He married twice and by the time of his death, had 12 children, 80 grandchildren and 18 great-grandchildren. Two of his sons, including Alfred who inherited the business and built Corinda, served as Mayor of Hobart – not bad going for the offspring of a poverty stricken convict.
The full King size bed in Samuel’s room at Corinda has a deep interior sprung mattress with quilted latex overlay and best quality cotton sheets and pillowcases.
The furniture is antique, much of it of local origin. The Gothic wardrobe is of Tasmanian native cedar and dates from about 1870. One of the bedside tables is mahogany, whilst the other, painted with a native fern, is made from Tasmania’s own unique timber, the immensely long lived Huon pine.
Among the many interesting pictures in the room is a drawing by Viv Web, made in about 1920, of the last lioness to be held captive in Hobart Zoo.
There are three of these in the grounds, and you can rent them by the night, like a hotel room, or for longer.
They are all charming, self-contained, quirkily furnished and all with a double bedroom, bathroom and sitting area. Each one has a kitchen, too, but you can eat in the hotel and use the big bar there if you prefer. Either way, we provide breakfast ingredients for your first morning just in case…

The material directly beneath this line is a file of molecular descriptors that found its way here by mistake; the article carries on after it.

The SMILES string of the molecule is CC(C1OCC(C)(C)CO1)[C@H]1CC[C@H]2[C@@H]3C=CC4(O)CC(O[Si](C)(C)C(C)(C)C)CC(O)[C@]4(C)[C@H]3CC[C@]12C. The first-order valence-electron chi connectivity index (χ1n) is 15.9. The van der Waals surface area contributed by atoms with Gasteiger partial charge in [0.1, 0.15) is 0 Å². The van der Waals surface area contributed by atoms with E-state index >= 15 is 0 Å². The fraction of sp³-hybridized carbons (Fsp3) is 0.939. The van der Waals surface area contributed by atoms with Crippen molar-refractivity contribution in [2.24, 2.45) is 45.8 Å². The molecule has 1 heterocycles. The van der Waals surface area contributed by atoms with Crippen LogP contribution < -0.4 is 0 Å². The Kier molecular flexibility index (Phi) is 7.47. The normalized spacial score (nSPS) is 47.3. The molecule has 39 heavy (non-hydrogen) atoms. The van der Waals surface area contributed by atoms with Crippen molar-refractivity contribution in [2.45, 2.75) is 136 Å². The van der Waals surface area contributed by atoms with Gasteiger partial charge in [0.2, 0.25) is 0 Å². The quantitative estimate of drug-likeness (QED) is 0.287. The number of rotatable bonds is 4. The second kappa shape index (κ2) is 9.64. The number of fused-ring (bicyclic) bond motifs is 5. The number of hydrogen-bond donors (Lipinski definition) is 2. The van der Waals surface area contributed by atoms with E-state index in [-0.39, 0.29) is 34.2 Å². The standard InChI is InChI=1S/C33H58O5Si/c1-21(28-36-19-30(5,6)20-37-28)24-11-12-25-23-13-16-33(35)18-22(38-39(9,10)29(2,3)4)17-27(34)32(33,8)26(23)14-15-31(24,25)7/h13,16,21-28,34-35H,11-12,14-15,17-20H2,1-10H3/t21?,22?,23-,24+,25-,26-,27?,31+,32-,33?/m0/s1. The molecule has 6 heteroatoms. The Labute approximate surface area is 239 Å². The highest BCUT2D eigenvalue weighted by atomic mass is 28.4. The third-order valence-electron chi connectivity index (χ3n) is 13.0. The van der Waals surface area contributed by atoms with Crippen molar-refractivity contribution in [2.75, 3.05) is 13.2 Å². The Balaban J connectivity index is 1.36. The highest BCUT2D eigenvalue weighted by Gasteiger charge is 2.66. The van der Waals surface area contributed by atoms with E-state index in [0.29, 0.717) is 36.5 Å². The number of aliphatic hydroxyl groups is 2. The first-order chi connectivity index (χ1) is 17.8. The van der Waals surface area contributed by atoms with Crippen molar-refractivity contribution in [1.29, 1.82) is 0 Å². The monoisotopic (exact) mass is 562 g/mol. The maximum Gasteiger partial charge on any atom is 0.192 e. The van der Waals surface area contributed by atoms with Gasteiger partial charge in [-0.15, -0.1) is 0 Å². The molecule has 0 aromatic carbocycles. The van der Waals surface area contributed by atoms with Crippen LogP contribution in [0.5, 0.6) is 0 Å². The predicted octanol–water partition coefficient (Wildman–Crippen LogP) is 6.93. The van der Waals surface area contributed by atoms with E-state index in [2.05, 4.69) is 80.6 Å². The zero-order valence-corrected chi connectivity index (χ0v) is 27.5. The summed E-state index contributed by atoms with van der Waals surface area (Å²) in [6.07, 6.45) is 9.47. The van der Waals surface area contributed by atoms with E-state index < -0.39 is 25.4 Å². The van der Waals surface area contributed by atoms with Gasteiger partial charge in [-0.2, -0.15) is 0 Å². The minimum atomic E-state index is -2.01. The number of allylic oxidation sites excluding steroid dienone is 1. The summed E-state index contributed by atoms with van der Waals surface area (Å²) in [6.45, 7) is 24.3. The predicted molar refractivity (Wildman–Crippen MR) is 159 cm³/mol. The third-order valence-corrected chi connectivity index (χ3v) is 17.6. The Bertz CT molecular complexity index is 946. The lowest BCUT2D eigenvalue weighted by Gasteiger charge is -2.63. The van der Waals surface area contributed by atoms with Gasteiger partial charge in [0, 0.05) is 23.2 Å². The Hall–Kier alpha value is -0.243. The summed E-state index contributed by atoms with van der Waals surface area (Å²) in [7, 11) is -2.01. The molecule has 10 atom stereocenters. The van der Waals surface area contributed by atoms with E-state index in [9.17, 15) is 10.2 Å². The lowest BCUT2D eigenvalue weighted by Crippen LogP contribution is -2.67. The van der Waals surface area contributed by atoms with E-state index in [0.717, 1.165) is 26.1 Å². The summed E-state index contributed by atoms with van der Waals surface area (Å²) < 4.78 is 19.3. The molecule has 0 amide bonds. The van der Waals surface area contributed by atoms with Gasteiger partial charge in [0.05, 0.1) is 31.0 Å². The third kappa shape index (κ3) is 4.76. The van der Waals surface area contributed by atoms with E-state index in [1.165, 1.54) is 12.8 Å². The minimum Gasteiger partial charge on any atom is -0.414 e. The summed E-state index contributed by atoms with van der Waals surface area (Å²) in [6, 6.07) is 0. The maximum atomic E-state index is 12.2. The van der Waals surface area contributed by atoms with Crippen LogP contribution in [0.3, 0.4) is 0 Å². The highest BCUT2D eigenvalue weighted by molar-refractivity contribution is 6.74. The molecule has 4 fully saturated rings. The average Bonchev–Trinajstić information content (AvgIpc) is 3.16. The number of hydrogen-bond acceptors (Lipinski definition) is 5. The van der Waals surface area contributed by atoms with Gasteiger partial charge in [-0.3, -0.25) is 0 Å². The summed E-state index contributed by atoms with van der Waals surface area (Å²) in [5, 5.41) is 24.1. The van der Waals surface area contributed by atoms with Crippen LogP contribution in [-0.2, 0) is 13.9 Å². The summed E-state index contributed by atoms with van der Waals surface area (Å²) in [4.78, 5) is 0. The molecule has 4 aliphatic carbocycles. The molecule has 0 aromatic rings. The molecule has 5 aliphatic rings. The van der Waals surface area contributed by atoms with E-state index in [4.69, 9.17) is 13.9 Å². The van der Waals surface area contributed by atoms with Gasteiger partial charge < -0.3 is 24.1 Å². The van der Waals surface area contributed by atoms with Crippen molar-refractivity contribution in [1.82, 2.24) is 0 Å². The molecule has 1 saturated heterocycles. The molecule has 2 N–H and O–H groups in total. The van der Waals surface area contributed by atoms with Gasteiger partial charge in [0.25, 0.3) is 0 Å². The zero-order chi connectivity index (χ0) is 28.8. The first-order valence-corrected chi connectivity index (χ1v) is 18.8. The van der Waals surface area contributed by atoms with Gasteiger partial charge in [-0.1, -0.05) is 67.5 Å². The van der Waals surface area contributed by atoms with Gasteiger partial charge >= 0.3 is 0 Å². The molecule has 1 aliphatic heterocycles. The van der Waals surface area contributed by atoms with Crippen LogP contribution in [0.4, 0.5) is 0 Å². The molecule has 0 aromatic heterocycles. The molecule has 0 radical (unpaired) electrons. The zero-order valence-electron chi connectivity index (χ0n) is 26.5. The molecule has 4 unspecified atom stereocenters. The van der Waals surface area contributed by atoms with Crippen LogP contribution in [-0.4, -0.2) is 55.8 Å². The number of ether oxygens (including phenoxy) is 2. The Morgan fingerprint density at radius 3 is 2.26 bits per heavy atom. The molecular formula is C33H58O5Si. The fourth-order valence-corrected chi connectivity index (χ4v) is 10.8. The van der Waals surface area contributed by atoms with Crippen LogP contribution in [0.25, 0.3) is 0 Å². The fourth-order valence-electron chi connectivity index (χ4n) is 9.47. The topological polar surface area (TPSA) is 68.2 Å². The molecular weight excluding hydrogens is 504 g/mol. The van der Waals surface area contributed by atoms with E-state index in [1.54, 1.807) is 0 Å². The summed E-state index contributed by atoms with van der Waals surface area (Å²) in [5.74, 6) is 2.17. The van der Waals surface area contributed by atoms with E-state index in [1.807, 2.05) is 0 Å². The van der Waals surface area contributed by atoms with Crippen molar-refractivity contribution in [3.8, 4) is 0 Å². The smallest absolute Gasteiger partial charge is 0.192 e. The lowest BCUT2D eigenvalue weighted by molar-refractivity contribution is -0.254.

Two cottages, the Coach House and the Servants’ Quarters, can be configured for an extra bed if required.
The Gardener’s Cottage was built in 1998 using materials salvaged from an early settlers cottage built circa 1840 at South Arm. Heavy oak beams, pit-sawn timbers and richly coloured fabrics together with a very pleasing array of antique furnishing create a cosy and intimate atmosphere. A spa bath is carefully concealed by heavy colonial cedar doors.
That’s our name for two ultra-smart Pavilions tucked away in the garden that salute the 21st century. Choose one of these to put you in the mood for on-trend Hobart and the cutting edge art at MONA!